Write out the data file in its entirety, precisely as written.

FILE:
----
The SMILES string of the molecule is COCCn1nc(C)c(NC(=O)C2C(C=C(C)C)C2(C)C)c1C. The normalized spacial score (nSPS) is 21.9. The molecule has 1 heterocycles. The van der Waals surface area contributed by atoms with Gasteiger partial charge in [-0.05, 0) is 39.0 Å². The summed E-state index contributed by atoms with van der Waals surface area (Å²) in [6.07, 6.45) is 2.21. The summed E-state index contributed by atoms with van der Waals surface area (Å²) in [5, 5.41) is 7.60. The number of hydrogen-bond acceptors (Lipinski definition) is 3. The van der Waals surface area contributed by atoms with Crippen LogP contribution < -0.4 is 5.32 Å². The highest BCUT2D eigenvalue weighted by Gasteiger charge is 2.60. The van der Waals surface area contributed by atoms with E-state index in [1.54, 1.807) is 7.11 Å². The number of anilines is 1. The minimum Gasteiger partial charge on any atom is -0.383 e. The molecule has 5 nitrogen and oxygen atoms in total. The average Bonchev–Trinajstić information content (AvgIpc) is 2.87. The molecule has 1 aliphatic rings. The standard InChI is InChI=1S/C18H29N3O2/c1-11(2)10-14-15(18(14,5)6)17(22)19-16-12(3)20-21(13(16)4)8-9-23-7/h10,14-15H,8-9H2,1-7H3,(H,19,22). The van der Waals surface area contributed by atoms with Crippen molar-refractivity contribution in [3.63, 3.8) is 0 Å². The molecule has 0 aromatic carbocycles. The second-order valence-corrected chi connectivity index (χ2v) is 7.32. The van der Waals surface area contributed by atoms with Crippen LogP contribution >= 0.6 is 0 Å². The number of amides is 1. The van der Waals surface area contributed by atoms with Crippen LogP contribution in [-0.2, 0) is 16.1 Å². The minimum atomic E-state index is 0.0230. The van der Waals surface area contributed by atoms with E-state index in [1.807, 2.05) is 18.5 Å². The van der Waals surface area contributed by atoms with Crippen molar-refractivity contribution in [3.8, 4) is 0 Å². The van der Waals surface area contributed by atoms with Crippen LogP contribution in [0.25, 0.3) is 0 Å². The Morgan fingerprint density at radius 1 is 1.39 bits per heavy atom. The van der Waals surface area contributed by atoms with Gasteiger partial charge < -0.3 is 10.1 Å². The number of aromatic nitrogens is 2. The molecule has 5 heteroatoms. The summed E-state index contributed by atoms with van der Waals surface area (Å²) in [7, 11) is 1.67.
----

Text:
The SMILES string of the molecule is COCCn1nc(C)c(NC(=O)C2C(C=C(C)C)C2(C)C)c1C. The normalized spacial score (nSPS) is 21.9. The molecule has 1 heterocycles. The van der Waals surface area contributed by atoms with Gasteiger partial charge in [-0.05, 0) is 39.0 Å². The summed E-state index contributed by atoms with van der Waals surface area (Å²) in [6.07, 6.45) is 2.21. The summed E-state index contributed by atoms with van der Waals surface area (Å²) in [5, 5.41) is 7.60. The number of hydrogen-bond acceptors (Lipinski definition) is 3. The van der Waals surface area contributed by atoms with Crippen LogP contribution < -0.4 is 5.32 Å². The highest BCUT2D eigenvalue weighted by Gasteiger charge is 2.60. The van der Waals surface area contributed by atoms with E-state index in [1.54, 1.807) is 7.11 Å². The number of anilines is 1. The minimum Gasteiger partial charge on any atom is -0.383 e. The molecule has 5 nitrogen and oxygen atoms in total. The average Bonchev–Trinajstić information content (AvgIpc) is 2.87. The molecule has 1 aliphatic rings. The standard InChI is InChI=1S/C18H29N3O2/c1-11(2)10-14-15(18(14,5)6)17(22)19-16-12(3)20-21(13(16)4)8-9-23-7/h10,14-15H,8-9H2,1-7H3,(H,19,22). The van der Waals surface area contributed by atoms with Crippen molar-refractivity contribution in [3.63, 3.8) is 0 Å². The molecule has 0 aromatic carbocycles. The second-order valence-corrected chi connectivity index (χ2v) is 7.32. The van der Waals surface area contributed by atoms with Crippen LogP contribution >= 0.6 is 0 Å². The number of amides is 1. The van der Waals surface area contributed by atoms with Crippen LogP contribution in [-0.2, 0) is 16.1 Å². The minimum atomic E-state index is 0.0230. The van der Waals surface area contributed by atoms with E-state index in [1.807, 2.05) is 18.5 Å². The van der Waals surface area contributed by atoms with Crippen molar-refractivity contribution in [3.8, 4) is 0 Å². The van der Waals surface area contributed by atoms with Crippen LogP contribution in [0.25, 0.3) is 0 Å². The Morgan fingerprint density at radius 1 is 1.39 bits per heavy atom. The van der Waals surface area contributed by atoms with Gasteiger partial charge < -0.3 is 10.1 Å². The number of aromatic nitrogens is 2. The molecule has 5 heteroatoms. The summed E-state index contributed by atoms with van der Waals surface area (Å²) in [7, 11) is 1.67.